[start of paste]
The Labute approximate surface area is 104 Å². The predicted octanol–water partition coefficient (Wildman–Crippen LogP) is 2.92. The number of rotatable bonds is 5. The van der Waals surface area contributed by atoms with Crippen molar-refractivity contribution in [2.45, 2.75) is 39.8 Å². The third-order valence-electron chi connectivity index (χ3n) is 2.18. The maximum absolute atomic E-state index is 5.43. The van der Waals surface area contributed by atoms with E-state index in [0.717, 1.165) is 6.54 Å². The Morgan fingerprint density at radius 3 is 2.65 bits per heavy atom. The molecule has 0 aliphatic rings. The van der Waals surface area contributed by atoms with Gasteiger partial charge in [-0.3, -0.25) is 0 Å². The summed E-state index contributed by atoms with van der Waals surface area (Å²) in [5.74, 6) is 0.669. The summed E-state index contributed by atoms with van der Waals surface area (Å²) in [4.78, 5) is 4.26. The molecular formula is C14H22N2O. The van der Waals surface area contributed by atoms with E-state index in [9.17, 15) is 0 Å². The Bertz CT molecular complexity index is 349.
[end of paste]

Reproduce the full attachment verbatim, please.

The Labute approximate surface area is 104 Å². The predicted octanol–water partition coefficient (Wildman–Crippen LogP) is 2.92. The number of rotatable bonds is 5. The van der Waals surface area contributed by atoms with Crippen molar-refractivity contribution in [2.45, 2.75) is 39.8 Å². The third-order valence-electron chi connectivity index (χ3n) is 2.18. The maximum absolute atomic E-state index is 5.43. The van der Waals surface area contributed by atoms with E-state index in [0.717, 1.165) is 6.54 Å². The Morgan fingerprint density at radius 3 is 2.65 bits per heavy atom. The molecule has 0 aliphatic rings. The van der Waals surface area contributed by atoms with Gasteiger partial charge in [-0.3, -0.25) is 0 Å². The summed E-state index contributed by atoms with van der Waals surface area (Å²) in [5.74, 6) is 0.669. The summed E-state index contributed by atoms with van der Waals surface area (Å²) in [4.78, 5) is 4.26. The molecular formula is C14H22N2O. The van der Waals surface area contributed by atoms with E-state index in [9.17, 15) is 0 Å². The Bertz CT molecular complexity index is 349.